a list compiled by Alex Kasman (College of Charleston)
|This book is made up of notes and e-mail messages from a feminist historian interspersed with chapters from a previously unknown novel by Lord Byron which she has discovered while researching his daughter, the mathematician Ada Byron (Countess of Lovelace). And, it is all fictional -- the notes, messages, the historian and the novel were all created by Crowley's imagination.
The novel is found by the historian in the form of a manuscript consisting entirely of tables of numbers. With the help of her mathematician girlfriend they decipher it and discover what appears to be an autobiographical novel by Byron. (It was apparently encoded in this form by Ada who wanted to preserve it when the original is burned at her mother's insistence.)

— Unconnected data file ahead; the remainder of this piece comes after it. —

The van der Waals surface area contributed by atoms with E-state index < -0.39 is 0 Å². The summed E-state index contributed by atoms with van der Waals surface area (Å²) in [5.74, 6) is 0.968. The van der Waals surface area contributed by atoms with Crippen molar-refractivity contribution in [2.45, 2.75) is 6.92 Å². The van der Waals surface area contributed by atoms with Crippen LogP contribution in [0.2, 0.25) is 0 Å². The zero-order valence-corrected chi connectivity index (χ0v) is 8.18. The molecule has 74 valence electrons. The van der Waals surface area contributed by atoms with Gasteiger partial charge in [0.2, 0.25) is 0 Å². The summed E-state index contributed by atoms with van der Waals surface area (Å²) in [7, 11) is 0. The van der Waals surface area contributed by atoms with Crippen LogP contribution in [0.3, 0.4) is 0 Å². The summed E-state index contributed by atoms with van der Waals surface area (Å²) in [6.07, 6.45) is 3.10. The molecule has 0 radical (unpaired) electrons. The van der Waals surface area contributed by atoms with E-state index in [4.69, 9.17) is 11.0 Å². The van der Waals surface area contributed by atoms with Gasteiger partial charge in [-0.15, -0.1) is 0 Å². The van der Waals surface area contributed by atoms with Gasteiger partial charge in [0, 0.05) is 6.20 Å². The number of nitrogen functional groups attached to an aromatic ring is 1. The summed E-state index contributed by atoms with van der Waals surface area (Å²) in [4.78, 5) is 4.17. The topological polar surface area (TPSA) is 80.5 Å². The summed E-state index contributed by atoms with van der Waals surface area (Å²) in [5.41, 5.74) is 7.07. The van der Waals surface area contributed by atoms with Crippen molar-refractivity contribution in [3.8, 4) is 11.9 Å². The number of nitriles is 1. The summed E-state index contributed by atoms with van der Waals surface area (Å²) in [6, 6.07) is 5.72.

The best portrait of Ada (Byron's daughter) outside of her biographies. Crowley breathes life into her. And the processing of encryption and decoding will become a classic of its kind, on a par with Poe's "Gold Bug"
Excellent book all around. The author has written a creditable and quite readable complete book-within-a-book in the style of Byron, which means that he really wrote two books here. While application of the encryption and decoding is central to the story, he does not spend a lot of time on the hows. All in all, a very satisfying read.
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mathematical fiction from the list. To see the entire list or to see more
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(Maintained by Alex Kasman,
College of Charleston)